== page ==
Setting the bar high
The team qualified for the national tournament and flew to Los Angeles for the big game his senior year. This was it — the last time Jarod Hammel would throw on his Huntington University Foresters baseball uniform. Jarod stood in the outfield ready to catch any fly ball that might come his way, but he couldn’t stop thinking about what had happened earlier — the phone call from his old high school asking him to interview for a teaching opening.
“I got the call while in LA,” Jarod said. “We ended up getting eliminated from the tournament. The team flew back to Fort Wayne, and I got back to my apartment that night at 2 a.m. I put my résume together and went in at 8 a.m.”
His interview at Huntington North High School went well, and the principal offered Jarod, a 2010 mathematics education graduate, the position to teach pre-algebra, algebra and informal geometry during the 2010-2011 school year. The principal also asked Jarod if he would like to coach the baseball team. He accepted the offer and led his team to a 15-0 undefeated season.
“I knew the job was what I wanted,” Jarod said. “The whole process reminded me that someone bigger than me is in control.”
Along with teaching and coaching, Jarod enrolled in Ball State University’s Master in Education Administration program and expects to graduate in 2012.
“My master’s degree will open doors for me to work with students on a different level, but I don’t think I’m going to move to an administrative position right away,” he said. “I enjoy being in the classroom and teaching.”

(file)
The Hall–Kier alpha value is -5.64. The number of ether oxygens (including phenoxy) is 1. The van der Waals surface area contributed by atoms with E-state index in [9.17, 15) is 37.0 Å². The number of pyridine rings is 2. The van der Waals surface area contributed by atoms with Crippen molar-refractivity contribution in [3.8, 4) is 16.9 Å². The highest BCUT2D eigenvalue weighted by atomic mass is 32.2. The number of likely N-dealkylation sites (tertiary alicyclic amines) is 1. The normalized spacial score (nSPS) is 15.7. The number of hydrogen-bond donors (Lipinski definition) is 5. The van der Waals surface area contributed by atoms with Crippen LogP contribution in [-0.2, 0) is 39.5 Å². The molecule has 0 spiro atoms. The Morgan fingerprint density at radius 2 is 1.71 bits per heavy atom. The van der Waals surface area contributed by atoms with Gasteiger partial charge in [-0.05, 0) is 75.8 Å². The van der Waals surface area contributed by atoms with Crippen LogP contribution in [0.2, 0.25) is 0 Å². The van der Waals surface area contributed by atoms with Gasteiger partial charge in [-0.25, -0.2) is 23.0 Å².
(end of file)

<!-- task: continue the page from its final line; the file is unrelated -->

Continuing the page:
Jarod learned what it takes to be an effective teacher after watching his professors in the education and math departments at HU. Dr. Paul Worfel taught Jarod about the influence a teacher can have on a student’s life. Jarod observed Worfel’s teaching style and modeled his own methods after watching how hard his education professor worked and cared for his students.
“As a teacher, you must be continually flexible,” Jarod said. “You might come in with an idea for the day, and it could flop. Be confident and don’t be afraid to adjust your game plan. The professors at Huntington taught me how to adapt.”
Jarod used what he learned in the classroom and applied it during his internship experience at Southside High School in Fort Wayne and his time student teaching at Northfield High School in Wabash, Ind.
“By taking a genuine interest in the students who have never received that kind of attention before, they soak up everything you say,” Jarod said. “I want to set the bar high for my students and keep them accountable.”
After having been awarded the Eli Lilly Foundation Scholarship, Jarod came to HU when he realized he would be more than just a number to his professors. There was no way he would fall through the cracks.
“My professors’ doors were always open,” he said. “I appreciated how they were always willing to talk with me about my career goals.”
The relationships he developed with his professors and his teammates impacted his growth spiritually and personally. Jarod found the answers he had been searching for during his time at HU and watched his relationship with God grow stronger.
“My spiritual and personal lives were two different things,” he said. “I realized God wants my heart and how I choose to live knowing that information is what God cares about. Going to chapel and attending small groups is great, but those are like baseball practice. It’s what you do when you step up to the plate that matters the most.”
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